DraftSight! Ever since June 2010 when it was first launched, there’s been a lot of buzz about this new 2D CAD for reading, writing and sharing DWG files. I’m not going to tell you more about the product. I’m here to talk about Support.
So, what’s different about DraftSight? Well the major difference is that support is available through an online community!
DraftSight Community on SwYm
To get support on DraftSight, you need to register on 3DSwYm (See what You mean), Dassault Systèmes’ online collaborative platform. Then, you’ll get access to the DraftSight community.
Let me guide you a little, in case you’re not familiar with 3DSwYm. Each SwYm community offers features like blogs, surveys, media and iQuestions (a question-and-answer functionality similar to Yahoo! Answers).
If you need support, all you have to do is ask a question and it will be answered by the community. The best answers will be promoted and validated by the other members.
Of course, among the community members, there are some official people from DraftSight support, like Annika Nauheimer. It shouldn’t be too difficult for you to find her, as well as the rest of her team.
“We all started using the same alias ‘DraftSight Technical Support’ and quickly recognized that this is not really going to work for the community. So we decided to create a new profile for everyone consisting of a surname and a short description, which is working out much better, makes support more ‘human’.”
There are currently 1,119 iQuestions and 81 blog posts with a total of 414 comments. The posts getting most of the attention are those related to the learning resources and guide.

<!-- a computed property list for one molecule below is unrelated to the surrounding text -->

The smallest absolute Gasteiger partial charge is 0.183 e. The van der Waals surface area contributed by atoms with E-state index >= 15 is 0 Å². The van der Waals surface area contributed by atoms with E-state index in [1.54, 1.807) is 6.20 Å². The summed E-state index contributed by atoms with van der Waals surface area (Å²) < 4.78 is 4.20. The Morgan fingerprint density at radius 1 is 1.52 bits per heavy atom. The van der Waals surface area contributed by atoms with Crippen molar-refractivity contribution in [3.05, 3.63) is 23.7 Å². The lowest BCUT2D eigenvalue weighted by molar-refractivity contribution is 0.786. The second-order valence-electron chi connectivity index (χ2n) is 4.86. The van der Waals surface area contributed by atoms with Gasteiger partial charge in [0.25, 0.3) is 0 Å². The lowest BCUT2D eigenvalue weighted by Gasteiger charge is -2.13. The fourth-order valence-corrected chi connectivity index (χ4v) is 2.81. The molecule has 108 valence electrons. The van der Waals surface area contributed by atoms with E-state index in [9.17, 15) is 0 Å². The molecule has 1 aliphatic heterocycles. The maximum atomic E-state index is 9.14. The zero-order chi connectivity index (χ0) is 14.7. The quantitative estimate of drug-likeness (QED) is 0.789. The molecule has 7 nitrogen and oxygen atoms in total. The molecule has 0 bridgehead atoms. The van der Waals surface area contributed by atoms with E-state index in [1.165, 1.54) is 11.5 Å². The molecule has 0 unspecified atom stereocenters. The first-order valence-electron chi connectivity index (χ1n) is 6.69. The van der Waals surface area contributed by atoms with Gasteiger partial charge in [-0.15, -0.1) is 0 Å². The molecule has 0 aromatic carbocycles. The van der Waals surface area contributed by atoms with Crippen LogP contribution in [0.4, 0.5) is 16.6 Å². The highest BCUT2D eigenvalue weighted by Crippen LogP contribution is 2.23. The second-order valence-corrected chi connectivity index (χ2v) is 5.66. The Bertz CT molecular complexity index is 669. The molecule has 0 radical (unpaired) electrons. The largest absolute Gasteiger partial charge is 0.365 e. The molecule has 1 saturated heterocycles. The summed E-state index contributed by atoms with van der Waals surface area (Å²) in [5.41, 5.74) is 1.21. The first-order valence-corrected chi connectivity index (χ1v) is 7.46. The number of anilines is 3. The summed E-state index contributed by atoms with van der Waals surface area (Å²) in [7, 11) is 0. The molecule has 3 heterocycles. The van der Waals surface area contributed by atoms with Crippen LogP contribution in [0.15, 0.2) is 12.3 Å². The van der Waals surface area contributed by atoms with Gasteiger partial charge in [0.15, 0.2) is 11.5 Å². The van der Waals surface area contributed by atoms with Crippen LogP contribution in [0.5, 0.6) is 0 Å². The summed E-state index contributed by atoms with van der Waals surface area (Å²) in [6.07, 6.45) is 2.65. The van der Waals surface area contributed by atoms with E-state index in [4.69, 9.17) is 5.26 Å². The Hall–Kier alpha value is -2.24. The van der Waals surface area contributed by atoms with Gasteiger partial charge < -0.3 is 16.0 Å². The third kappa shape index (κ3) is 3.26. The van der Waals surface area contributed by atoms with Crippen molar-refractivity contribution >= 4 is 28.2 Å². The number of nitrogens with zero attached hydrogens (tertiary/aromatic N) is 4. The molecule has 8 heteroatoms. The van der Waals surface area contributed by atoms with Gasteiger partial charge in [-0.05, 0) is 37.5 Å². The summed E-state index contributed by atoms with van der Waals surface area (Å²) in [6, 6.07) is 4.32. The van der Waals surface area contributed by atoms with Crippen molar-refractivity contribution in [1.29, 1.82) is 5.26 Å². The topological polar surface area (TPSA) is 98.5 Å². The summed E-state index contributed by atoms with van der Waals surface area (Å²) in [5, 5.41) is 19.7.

Annika supports DraftSight users every day on SwYm so I was curious to know what changes it made in her working life.
“At the beginning it was a bit strange to know that everything we are going to answer goes out to a live community instantly, so it took a bit longer to answer iQuestions or post something to the blog as everything got double checked 10 times to make sure there were no spelling mistakes etc. But I am literally just talking about the first few days, this disappeared quite soon after we started working in the community.”
“A great thing to see is how the community starts to get its ‘own life’ where users from all over the world help each other. We have a great number of Linux users who surprise us every day with their inspiration. Our mission in the community is to supplement the knowledge being shared, not to drive it. And it seems that we are on a good way!”
I totally share Annika’s enthusiasm and think that community-based support makes a big difference. Direct and instant communication with users, this is clearly the future of support.
What do you think?